Dr. Gerd Heuschmann, DVM

Saddlefit 4 Life®  Partner shares our Passion to Protect Horses!

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Trained as a Bereiter (Master Trainer), Dr. Gerd Heuschmann is an equine veterinarian based at the Warendorf Veterinary clinic associated with the German National Riding School. A respected international lecturer, Heuschmann educates equestrians on how to make the sport better for the horse. A true horse lover and voice for the horse, Dr. Heuschmann boldly speaks about the damaging effects of incorrect training methods (especially hyperflexion!) employed by many competitive riders and trainers today.

In 2008 Dr. Heuschmann studied Jochen Schleese’s Saddlefit 4 Life® system, and was certified as a [Saddlefit 4 Life® Professional] providing diagnostic assessment of suspected saddle fit issues. Jochen Schleese has taught with Dr. Heuschmann at the German National Riding School, training Bereiter and Reitlehrer on saddle fit principles and assessment, as well as at clinics all over North America.

Heuschmann speaks about the saddle as the interface between horse and rider, and damaging effects of poorly fitting saddles:

“The saddle is the connection between horse and rider and plays a massive role in this partnership. A poorly fitting saddle cannot result in optimum performance even with an excellent rider. The saddle size impacts the longissimus dorsi of the horse’s back. Saddles do fit better than they did even 20 years ago but there are still many poorly fitted saddles and there is a lot of room for improvement. The industry simply requires better education, such as Saddlefit 4 Life® is giving.”

Author of “Finger in der Wunde” (Germany Oct. 2006) translated as “Tug of War – Classical versus “Modern Dressage” link (Sept. 2007), as well as “The Balancing Act” (2012) Heuschmann explains why Classical Training Methods are necessary and beneficial to the horse, and how incorrect “Modern” riding negatively affects horses’ health. Comparing both classical and “modern” training methods, Dr. Heuschmann believes the horse’s body tells us whether our riding is “building the horse up” or wearing it down and tearing it apart.” His documentary [“If Horses Could Speak”] link 2008, shows the damaging effects of poor training methods on the functional anatomy and bio-mechanics of the horse, and features several experts in the industry with their commentary, including Jochen Schleese.

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Together with Klaus Balkenhol and other prominent dressage experts, Dr. Heuschmann is a founding member of “Xenophon,” an organization dedicated to “fighting hard against serious mistakes in equestrian sport” www.xenophon-classical-riding.org.

Dr. Heuschmann writes on the [functional anatomy of the horse]:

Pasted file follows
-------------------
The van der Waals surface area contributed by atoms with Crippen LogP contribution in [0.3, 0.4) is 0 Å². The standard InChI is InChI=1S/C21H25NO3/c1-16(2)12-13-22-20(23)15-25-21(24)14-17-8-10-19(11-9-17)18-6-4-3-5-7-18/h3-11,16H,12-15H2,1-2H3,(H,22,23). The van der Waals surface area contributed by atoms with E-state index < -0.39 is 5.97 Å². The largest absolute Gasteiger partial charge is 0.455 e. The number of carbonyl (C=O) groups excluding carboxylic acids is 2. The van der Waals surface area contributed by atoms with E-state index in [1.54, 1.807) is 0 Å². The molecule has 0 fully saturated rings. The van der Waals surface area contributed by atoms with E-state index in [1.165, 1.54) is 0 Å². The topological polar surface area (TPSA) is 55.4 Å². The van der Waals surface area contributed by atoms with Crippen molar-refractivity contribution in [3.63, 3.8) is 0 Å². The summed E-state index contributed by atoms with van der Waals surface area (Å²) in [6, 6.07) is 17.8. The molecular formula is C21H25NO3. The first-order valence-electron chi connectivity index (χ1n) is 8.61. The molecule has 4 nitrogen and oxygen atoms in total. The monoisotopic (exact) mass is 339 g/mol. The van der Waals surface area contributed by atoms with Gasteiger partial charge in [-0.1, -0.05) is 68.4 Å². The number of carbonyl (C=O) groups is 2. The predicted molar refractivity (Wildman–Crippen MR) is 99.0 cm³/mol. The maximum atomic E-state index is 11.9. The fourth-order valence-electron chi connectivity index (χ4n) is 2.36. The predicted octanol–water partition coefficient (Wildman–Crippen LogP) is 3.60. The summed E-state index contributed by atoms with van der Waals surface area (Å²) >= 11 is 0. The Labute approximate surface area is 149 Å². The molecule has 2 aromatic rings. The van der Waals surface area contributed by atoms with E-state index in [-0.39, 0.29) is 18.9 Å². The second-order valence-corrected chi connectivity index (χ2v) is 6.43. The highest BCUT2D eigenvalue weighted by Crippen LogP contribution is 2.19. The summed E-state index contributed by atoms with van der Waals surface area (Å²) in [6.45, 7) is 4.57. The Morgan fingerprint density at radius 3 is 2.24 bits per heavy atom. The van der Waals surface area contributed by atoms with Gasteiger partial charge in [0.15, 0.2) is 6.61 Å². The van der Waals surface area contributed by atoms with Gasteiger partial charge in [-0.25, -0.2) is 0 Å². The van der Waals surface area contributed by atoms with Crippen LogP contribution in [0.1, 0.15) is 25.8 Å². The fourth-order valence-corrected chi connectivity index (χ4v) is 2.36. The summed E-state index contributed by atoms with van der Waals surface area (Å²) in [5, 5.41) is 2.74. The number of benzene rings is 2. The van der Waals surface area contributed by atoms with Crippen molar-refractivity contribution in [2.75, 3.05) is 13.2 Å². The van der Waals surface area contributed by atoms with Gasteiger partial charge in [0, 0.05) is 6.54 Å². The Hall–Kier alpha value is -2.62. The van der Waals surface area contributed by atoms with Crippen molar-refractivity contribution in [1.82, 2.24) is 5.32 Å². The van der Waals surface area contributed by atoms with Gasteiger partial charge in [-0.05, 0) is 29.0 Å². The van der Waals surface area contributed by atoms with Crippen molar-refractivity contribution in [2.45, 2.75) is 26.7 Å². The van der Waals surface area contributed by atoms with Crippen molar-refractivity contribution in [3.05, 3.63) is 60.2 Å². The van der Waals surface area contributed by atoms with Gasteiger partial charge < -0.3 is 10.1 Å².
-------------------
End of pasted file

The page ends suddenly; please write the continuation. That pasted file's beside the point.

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Testimonials

The riding school where I first took lessons had "good" saddles, made by a venerable European manufacturer, so when I noticed my riding was uncomfortable, I assumed a problem with my position. Eventually though, I realized that no position was comfortable, that riding varied from unpleasant to excruciating. Nobody else seemed to have a problem, and my instructor was not a person with whom anyone discussed non-public parts of the body, so I just accepted that riding was painful. Until I rode in a friend's saddle, made by another venerab1e European manufacturer. It was an old saddle, but the moment I sat in it I was like Goldilocks in Baby Bear's chair -it was just right. Painless! Amazing! So I measured, compared, tried other saddles; then my husband made me foam blocks that I placed next to my stirrup bars to widen the saddle waist until I could buy a used saddle-shaped -like-me. If I or my instructor had had Jochen Schleese's important book “Suffering In Silence”, I would have been spared years of pain and frustration. It seems an unfortunate human tendency to take no steps toward a solution unless the ultimate solution is achievable, like the onlooker who wondered why to throw a single starfish in the sea if they couldn’t all be saved.  I can’t afford to buy custom saddles for my school horses, but there are many things I can do, with the information in Mr. Schleese's book, to make my horses and my students more comfortable. Correct diagnosis is vital to solving problems, and its information that you need to make a diagnosis, like the significance of saddle length, gullet width, equine asymmetry, billet placement, cantle angle, and many other features of the interface between rider and horse. Little, inexpensive things like foam blocks can make the difference between painful and painless for both the equines and the humans you are responsible for, if you have the information that comes from Mr. Schleese's experience, we may not be able to do everything, but we should do what we can.

— Katie Aiken, Riding Instructor Magazine Copy Editor Fall 2014

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